The isolated state has long sought a peace treaty with the US and other parties in the 1950-53 Korean War, as well as an end to military exercises by South Korea and the US, which has about 28,500 troops based in South Korea. This was illustrated on January 16th this year when Pyongyang had offered to freeze its nuclear development, in exchange for the suspension of joint military drills held annually by South Korea and the US.
Source : The Guardian


White House: US-China Agree on N. Korea Sanctions

The White House said Thursday the United States and China have agreed on a draft resolution imposing fresh sanctions on North Korea and the Security Council could vote on the measure in the coming days.

According to press reports, the U.S. circulated the draft text to the other three veto-wielding permanent council members ― Britain, France and Russia ― on Wednesday (local time) and was set to formally present it to the full 15-member council soon. "There is good progress on the resolution and we are hopeful that there will be an adoption in the coming days," a council diplomat was quoted as saying in the various reports.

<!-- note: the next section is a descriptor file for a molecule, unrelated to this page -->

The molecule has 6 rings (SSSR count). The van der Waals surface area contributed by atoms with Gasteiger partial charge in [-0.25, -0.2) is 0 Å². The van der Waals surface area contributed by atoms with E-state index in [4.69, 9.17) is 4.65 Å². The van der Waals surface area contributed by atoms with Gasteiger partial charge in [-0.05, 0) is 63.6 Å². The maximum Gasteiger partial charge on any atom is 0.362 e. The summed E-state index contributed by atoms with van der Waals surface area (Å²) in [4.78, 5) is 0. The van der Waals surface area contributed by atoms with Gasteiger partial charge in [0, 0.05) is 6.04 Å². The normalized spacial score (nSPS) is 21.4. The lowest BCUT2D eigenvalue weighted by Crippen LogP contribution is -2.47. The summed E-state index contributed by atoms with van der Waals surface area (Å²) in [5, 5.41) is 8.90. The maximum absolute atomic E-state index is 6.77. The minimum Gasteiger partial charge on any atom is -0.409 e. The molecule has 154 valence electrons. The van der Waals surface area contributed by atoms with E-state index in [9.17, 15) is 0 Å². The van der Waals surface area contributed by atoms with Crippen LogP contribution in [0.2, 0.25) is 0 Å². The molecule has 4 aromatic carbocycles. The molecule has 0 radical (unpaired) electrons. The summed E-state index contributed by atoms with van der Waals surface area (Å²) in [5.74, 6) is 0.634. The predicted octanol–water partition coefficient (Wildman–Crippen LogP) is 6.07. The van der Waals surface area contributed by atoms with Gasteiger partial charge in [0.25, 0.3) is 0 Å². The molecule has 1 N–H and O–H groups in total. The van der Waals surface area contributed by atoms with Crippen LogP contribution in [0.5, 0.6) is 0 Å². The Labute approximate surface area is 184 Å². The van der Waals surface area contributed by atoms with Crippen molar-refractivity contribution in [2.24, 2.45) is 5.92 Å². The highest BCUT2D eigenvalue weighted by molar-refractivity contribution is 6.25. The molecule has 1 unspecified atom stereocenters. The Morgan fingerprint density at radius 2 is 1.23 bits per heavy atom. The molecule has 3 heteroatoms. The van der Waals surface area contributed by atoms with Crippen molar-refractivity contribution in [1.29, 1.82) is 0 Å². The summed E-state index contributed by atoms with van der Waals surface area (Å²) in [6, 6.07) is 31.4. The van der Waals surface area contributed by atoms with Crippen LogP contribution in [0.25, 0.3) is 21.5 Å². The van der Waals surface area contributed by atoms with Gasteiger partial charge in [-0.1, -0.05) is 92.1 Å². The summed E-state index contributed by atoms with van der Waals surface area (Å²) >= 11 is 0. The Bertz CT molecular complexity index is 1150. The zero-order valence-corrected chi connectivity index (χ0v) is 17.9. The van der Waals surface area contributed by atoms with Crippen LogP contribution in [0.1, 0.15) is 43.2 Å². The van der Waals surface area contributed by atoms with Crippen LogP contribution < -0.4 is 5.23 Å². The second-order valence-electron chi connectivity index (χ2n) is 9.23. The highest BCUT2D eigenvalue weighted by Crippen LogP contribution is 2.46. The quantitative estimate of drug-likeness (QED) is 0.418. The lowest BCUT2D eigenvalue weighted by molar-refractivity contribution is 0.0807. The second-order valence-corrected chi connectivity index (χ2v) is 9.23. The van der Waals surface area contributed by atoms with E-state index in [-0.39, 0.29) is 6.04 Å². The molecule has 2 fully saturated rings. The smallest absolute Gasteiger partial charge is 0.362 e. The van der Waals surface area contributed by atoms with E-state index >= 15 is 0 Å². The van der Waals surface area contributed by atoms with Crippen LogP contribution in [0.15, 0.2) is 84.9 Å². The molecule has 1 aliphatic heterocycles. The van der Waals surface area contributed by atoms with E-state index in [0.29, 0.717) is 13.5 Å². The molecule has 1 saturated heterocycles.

After talks in Washington on Tuesday with China's Foreign Minister Wang Yi, U.S. Secretary of State John Kerry said "there is no question that if the resolution is approved, it will go beyond anything that we have previously passed." More recent reports have suggested these measures will include significantly limiting the transfer of Chinese oil to the North.
Source : The Korea Times, Yonhap News


The Diplomat’s Interview with Joel Wit

Lastly, The Diplomat’s recent interview with Joel Wit on how the US should deal with North Korea after its recent 4th nuclear test. As a senior fellow at the U.S.-Korea Institute at SAIS, Johns Hopkins University, and the founder/editor of 38 North Wit is an internationally recognized North Korean expert. Additionally, he was part of the US negotiation team that secured the 1994 Agreed Framework with North Korea. You can listen to his interview at the link below:
Source : The Diplomat